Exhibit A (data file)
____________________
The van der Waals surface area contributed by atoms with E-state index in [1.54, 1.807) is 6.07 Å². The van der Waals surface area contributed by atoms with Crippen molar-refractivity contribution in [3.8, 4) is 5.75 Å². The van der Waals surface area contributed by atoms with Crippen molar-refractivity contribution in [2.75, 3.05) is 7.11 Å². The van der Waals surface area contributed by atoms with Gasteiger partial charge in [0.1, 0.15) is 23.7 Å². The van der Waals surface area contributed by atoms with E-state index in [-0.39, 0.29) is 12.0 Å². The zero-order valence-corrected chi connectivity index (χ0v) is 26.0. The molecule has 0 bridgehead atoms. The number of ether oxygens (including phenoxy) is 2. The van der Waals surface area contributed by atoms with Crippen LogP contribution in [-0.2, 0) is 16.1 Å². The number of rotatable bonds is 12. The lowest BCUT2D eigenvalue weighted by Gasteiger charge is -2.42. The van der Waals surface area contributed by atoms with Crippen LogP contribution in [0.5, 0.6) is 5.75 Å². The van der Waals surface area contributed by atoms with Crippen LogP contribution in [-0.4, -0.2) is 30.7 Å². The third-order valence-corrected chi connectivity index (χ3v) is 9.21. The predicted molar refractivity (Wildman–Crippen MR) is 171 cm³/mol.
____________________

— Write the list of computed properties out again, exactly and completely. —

The van der Waals surface area contributed by atoms with E-state index in [1.54, 1.807) is 6.07 Å². The van der Waals surface area contributed by atoms with Crippen molar-refractivity contribution in [3.8, 4) is 5.75 Å². The van der Waals surface area contributed by atoms with Crippen molar-refractivity contribution in [2.75, 3.05) is 7.11 Å². The van der Waals surface area contributed by atoms with Gasteiger partial charge in [0.1, 0.15) is 23.7 Å². The van der Waals surface area contributed by atoms with E-state index in [-0.39, 0.29) is 12.0 Å². The zero-order valence-corrected chi connectivity index (χ0v) is 26.0. The molecule has 0 bridgehead atoms. The number of ether oxygens (including phenoxy) is 2. The van der Waals surface area contributed by atoms with Crippen LogP contribution in [-0.2, 0) is 16.1 Å². The number of rotatable bonds is 12. The lowest BCUT2D eigenvalue weighted by Gasteiger charge is -2.42. The van der Waals surface area contributed by atoms with Crippen LogP contribution in [0.5, 0.6) is 5.75 Å². The van der Waals surface area contributed by atoms with Crippen LogP contribution in [-0.4, -0.2) is 30.7 Å². The third-order valence-corrected chi connectivity index (χ3v) is 9.21. The predicted molar refractivity (Wildman–Crippen MR) is 171 cm³/mol.